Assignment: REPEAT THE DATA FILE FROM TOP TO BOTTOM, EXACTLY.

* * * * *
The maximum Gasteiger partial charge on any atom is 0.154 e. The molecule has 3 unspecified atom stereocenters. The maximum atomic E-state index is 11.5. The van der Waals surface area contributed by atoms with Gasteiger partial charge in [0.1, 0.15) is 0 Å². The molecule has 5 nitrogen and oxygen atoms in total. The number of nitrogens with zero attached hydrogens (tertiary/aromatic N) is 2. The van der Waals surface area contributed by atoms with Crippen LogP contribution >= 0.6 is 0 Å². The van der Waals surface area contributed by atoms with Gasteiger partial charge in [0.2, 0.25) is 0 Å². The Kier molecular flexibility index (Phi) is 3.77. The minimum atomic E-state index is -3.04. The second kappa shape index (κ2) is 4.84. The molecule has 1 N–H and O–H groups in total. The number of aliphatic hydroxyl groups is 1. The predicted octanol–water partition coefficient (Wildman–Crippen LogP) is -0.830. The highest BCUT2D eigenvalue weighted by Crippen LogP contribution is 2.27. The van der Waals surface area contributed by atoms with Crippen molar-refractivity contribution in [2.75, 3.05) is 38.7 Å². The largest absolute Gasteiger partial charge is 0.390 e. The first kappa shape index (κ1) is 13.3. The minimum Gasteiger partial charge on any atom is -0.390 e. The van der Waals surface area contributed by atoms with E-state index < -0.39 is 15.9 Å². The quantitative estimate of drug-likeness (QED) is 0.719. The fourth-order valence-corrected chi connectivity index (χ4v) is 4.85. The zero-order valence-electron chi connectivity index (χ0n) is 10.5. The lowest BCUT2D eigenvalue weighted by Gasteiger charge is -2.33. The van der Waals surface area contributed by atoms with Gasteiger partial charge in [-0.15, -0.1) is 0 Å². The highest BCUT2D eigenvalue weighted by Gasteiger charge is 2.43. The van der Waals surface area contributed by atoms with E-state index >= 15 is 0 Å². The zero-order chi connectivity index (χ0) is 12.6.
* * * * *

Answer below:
The maximum Gasteiger partial charge on any atom is 0.154 e. The molecule has 3 unspecified atom stereocenters. The maximum atomic E-state index is 11.5. The van der Waals surface area contributed by atoms with Gasteiger partial charge in [0.1, 0.15) is 0 Å². The molecule has 5 nitrogen and oxygen atoms in total. The number of nitrogens with zero attached hydrogens (tertiary/aromatic N) is 2. The van der Waals surface area contributed by atoms with Crippen LogP contribution >= 0.6 is 0 Å². The van der Waals surface area contributed by atoms with Gasteiger partial charge in [0.2, 0.25) is 0 Å². The Kier molecular flexibility index (Phi) is 3.77. The minimum atomic E-state index is -3.04. The second kappa shape index (κ2) is 4.84. The molecule has 1 N–H and O–H groups in total. The number of aliphatic hydroxyl groups is 1. The predicted octanol–water partition coefficient (Wildman–Crippen LogP) is -0.830. The highest BCUT2D eigenvalue weighted by Crippen LogP contribution is 2.27. The van der Waals surface area contributed by atoms with Crippen molar-refractivity contribution in [2.75, 3.05) is 38.7 Å². The largest absolute Gasteiger partial charge is 0.390 e. The first kappa shape index (κ1) is 13.3. The minimum Gasteiger partial charge on any atom is -0.390 e. The van der Waals surface area contributed by atoms with E-state index < -0.39 is 15.9 Å². The quantitative estimate of drug-likeness (QED) is 0.719. The fourth-order valence-corrected chi connectivity index (χ4v) is 4.85. The zero-order valence-electron chi connectivity index (χ0n) is 10.5. The lowest BCUT2D eigenvalue weighted by Gasteiger charge is -2.33. The van der Waals surface area contributed by atoms with Gasteiger partial charge in [-0.15, -0.1) is 0 Å². The highest BCUT2D eigenvalue weighted by Gasteiger charge is 2.43. The van der Waals surface area contributed by atoms with E-state index >= 15 is 0 Å². The zero-order chi connectivity index (χ0) is 12.6.